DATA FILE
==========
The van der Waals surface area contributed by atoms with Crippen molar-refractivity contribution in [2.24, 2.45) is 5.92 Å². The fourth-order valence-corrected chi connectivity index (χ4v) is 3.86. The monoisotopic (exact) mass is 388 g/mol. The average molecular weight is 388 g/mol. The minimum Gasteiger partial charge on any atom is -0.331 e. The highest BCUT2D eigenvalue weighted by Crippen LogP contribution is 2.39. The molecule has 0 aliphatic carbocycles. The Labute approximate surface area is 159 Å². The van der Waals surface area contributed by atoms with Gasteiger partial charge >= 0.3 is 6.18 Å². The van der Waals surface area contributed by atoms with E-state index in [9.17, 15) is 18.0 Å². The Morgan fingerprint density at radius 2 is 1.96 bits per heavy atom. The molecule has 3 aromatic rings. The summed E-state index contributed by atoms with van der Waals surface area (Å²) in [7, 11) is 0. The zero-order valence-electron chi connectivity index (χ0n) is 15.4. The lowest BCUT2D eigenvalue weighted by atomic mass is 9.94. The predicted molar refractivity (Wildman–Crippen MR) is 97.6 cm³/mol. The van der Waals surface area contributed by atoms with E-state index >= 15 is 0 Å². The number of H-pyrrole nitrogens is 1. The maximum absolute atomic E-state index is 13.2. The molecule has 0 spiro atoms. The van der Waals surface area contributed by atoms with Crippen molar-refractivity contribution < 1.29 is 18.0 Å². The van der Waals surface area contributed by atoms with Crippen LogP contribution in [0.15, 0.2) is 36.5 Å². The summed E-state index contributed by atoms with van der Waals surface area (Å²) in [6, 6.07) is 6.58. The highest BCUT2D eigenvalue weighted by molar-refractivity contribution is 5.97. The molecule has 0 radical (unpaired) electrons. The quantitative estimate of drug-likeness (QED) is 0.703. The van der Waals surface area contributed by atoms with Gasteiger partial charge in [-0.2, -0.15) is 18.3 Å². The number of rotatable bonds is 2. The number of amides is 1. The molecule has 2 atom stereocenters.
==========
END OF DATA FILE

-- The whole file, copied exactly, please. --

The van der Waals surface area contributed by atoms with Crippen molar-refractivity contribution in [2.24, 2.45) is 5.92 Å². The fourth-order valence-corrected chi connectivity index (χ4v) is 3.86. The monoisotopic (exact) mass is 388 g/mol. The average molecular weight is 388 g/mol. The minimum Gasteiger partial charge on any atom is -0.331 e. The highest BCUT2D eigenvalue weighted by Crippen LogP contribution is 2.39. The molecule has 0 aliphatic carbocycles. The Labute approximate surface area is 159 Å². The van der Waals surface area contributed by atoms with Gasteiger partial charge >= 0.3 is 6.18 Å². The van der Waals surface area contributed by atoms with E-state index in [9.17, 15) is 18.0 Å². The Morgan fingerprint density at radius 2 is 1.96 bits per heavy atom. The molecule has 3 aromatic rings. The summed E-state index contributed by atoms with van der Waals surface area (Å²) in [7, 11) is 0. The zero-order valence-electron chi connectivity index (χ0n) is 15.4. The lowest BCUT2D eigenvalue weighted by atomic mass is 9.94. The predicted molar refractivity (Wildman–Crippen MR) is 97.6 cm³/mol. The van der Waals surface area contributed by atoms with E-state index >= 15 is 0 Å². The number of H-pyrrole nitrogens is 1. The maximum absolute atomic E-state index is 13.2. The molecule has 0 spiro atoms. The van der Waals surface area contributed by atoms with Crippen molar-refractivity contribution < 1.29 is 18.0 Å². The van der Waals surface area contributed by atoms with Crippen LogP contribution in [0.15, 0.2) is 36.5 Å². The summed E-state index contributed by atoms with van der Waals surface area (Å²) in [6, 6.07) is 6.58. The highest BCUT2D eigenvalue weighted by molar-refractivity contribution is 5.97. The molecule has 0 radical (unpaired) electrons. The quantitative estimate of drug-likeness (QED) is 0.703. The van der Waals surface area contributed by atoms with Gasteiger partial charge in [-0.2, -0.15) is 18.3 Å². The number of rotatable bonds is 2. The number of amides is 1. The molecule has 2 atom stereocenters.